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How To Be Creative on a Deadline


Creativity takes far more courage than most people realize. After decades working as a creative professional, I’m convinced that the fear of being able to deliver great ideas on a deadline is one of the greatest challenges when it comes to producing creative work.

There’s been plenty of books written on creativity and innovation, but very few on the battles we often fight to be creative in the first place. Wherever you are or whatever you do, creative change is going to ruffle a few feathers. Perhaps more accurately, it’s going to drive some folks absolutely nuts. That’s why creative courage is in such short supply today. Advertising legend George Lois said, “In professional work – certainly in the arts and graphics – 99% of people have zero courage. They blow with the wind.”

George is right. Innovators shake things up and that creates criticism, push-back, and in many cases, when your critics are in charge, you could lose your job or have your reputation tarnished. That’s why the few who do stand fast are creative heroes.

In an issue of Fast Company magazine, photographer Platon (who’s made a career photographing world leaders) told a remarkable story:

I once photographed the civil-rights heroes of our time, including one of the Greensboro Four, who did the original sit-in. I asked him “How did you do that?” It broke all the rules to walk into the Woolworth’s and sit at the counter. He said, “Don’t wait for the masses to start a revolution.”

When it comes to making creative change happen in your world, stick to your guns. Do what you have to do. Don’t wait for the masses to start a revolution.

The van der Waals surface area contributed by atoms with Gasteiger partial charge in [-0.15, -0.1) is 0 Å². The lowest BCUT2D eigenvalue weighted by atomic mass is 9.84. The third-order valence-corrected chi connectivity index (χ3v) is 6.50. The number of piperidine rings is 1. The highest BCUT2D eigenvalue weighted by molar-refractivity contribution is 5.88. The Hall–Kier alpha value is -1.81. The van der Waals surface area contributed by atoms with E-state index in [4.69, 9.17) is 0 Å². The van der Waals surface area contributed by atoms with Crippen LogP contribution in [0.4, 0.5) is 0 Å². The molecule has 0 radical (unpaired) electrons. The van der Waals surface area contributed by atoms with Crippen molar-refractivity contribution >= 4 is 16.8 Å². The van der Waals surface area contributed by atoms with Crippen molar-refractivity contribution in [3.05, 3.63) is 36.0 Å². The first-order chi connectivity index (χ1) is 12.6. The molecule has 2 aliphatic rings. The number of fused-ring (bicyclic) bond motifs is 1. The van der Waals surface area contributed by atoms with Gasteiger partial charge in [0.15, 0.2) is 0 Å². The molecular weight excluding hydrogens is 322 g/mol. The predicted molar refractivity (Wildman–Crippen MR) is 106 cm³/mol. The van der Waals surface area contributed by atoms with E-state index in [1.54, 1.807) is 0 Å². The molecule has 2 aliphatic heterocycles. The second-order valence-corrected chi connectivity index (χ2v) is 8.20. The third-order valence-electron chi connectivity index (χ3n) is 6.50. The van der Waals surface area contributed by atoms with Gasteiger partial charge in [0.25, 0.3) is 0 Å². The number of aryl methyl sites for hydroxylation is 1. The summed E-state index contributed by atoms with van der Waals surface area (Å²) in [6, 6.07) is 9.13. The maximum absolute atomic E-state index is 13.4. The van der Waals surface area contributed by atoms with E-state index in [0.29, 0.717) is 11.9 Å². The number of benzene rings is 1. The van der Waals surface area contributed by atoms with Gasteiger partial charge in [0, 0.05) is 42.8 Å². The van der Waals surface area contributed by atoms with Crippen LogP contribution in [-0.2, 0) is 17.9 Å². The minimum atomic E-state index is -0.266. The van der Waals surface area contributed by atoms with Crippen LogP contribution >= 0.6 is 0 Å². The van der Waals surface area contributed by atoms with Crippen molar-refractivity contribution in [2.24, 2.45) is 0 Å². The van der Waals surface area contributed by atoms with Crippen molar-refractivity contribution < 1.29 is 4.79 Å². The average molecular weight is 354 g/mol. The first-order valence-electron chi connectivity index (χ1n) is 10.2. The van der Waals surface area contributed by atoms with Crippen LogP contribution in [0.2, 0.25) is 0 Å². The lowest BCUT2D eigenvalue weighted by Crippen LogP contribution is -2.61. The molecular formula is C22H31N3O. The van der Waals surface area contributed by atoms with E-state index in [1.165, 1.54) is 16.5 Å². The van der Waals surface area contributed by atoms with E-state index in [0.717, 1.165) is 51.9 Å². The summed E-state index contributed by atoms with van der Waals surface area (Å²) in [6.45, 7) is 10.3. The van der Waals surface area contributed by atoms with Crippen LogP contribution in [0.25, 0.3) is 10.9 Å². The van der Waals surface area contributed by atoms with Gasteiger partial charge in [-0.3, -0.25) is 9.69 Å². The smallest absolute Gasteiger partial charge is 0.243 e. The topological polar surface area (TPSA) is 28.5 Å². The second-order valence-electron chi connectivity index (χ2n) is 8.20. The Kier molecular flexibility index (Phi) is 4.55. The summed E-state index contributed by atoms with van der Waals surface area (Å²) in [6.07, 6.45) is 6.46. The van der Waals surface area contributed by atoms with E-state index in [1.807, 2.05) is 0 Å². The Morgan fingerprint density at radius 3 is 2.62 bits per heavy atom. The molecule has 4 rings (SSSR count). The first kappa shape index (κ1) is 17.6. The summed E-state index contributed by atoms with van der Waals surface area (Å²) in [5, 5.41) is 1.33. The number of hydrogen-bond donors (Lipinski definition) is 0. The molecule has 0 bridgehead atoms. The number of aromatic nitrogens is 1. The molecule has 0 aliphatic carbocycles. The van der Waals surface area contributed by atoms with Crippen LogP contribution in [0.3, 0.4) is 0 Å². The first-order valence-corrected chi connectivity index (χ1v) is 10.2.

And most important, don’t let fear of delivering great ideas rob you of a creative life.

That’s exactly why I wrote my book: “Ideas on a Deadline: How to Be Creative When the Clock is Ticking,” published by the Inspire Collective. It’s designed to be the definitive book for creative people who have to deliver breakthrough ideas on demand. One of the most destructive myths about creativity is the idea that we need to wait for inspiration. But as artist Chuck Close said, “Inspiration is for amateurs—the rest of us just show up and get to work.” Whether you’re a creative professional like a designer, writer, musician, or filmmaker, or an executive, engineer, teacher or salesperson, this book will show you how to “prime the pump” of your creativity, overcome the blocks, and deliver great ideas when you need them the most.

It’s time for you to overcome your fear and start leading a creative (and courageous) life.

This article originally appeared here and is used by permission.